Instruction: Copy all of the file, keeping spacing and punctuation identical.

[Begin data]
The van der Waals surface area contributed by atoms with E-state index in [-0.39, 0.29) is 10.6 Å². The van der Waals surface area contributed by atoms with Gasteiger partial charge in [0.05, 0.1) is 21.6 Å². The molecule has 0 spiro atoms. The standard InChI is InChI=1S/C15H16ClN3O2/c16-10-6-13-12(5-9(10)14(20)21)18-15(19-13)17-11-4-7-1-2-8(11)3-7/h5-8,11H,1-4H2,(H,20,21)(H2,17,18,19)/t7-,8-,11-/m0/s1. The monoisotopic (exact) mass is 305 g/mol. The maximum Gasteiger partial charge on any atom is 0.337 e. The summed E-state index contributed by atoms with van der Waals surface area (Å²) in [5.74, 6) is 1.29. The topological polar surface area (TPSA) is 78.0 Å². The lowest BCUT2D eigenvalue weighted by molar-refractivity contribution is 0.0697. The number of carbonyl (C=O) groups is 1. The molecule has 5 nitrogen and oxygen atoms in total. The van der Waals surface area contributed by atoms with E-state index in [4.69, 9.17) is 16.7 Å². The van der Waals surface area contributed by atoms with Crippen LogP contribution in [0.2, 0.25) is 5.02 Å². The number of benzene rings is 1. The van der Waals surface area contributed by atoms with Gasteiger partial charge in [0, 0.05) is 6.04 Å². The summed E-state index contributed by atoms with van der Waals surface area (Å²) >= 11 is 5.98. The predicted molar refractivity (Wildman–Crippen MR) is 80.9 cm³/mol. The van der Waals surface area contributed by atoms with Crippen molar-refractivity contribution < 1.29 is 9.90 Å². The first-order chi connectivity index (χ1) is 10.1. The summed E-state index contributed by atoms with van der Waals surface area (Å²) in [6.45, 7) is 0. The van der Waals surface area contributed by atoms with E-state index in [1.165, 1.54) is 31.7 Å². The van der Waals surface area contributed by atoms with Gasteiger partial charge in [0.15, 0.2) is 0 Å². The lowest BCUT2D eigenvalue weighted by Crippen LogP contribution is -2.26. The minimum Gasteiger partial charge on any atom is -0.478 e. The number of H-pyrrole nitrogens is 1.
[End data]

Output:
The van der Waals surface area contributed by atoms with E-state index in [-0.39, 0.29) is 10.6 Å². The van der Waals surface area contributed by atoms with Gasteiger partial charge in [0.05, 0.1) is 21.6 Å². The molecule has 0 spiro atoms. The standard InChI is InChI=1S/C15H16ClN3O2/c16-10-6-13-12(5-9(10)14(20)21)18-15(19-13)17-11-4-7-1-2-8(11)3-7/h5-8,11H,1-4H2,(H,20,21)(H2,17,18,19)/t7-,8-,11-/m0/s1. The monoisotopic (exact) mass is 305 g/mol. The maximum Gasteiger partial charge on any atom is 0.337 e. The summed E-state index contributed by atoms with van der Waals surface area (Å²) in [5.74, 6) is 1.29. The topological polar surface area (TPSA) is 78.0 Å². The lowest BCUT2D eigenvalue weighted by molar-refractivity contribution is 0.0697. The number of carbonyl (C=O) groups is 1. The molecule has 5 nitrogen and oxygen atoms in total. The van der Waals surface area contributed by atoms with E-state index in [4.69, 9.17) is 16.7 Å². The van der Waals surface area contributed by atoms with Crippen LogP contribution in [0.2, 0.25) is 5.02 Å². The number of benzene rings is 1. The van der Waals surface area contributed by atoms with Gasteiger partial charge in [0, 0.05) is 6.04 Å². The summed E-state index contributed by atoms with van der Waals surface area (Å²) >= 11 is 5.98. The predicted molar refractivity (Wildman–Crippen MR) is 80.9 cm³/mol. The van der Waals surface area contributed by atoms with Crippen molar-refractivity contribution < 1.29 is 9.90 Å². The first-order chi connectivity index (χ1) is 10.1. The summed E-state index contributed by atoms with van der Waals surface area (Å²) in [6.45, 7) is 0. The van der Waals surface area contributed by atoms with E-state index in [1.165, 1.54) is 31.7 Å². The van der Waals surface area contributed by atoms with Gasteiger partial charge in [0.15, 0.2) is 0 Å². The lowest BCUT2D eigenvalue weighted by Crippen LogP contribution is -2.26. The minimum Gasteiger partial charge on any atom is -0.478 e. The number of H-pyrrole nitrogens is 1.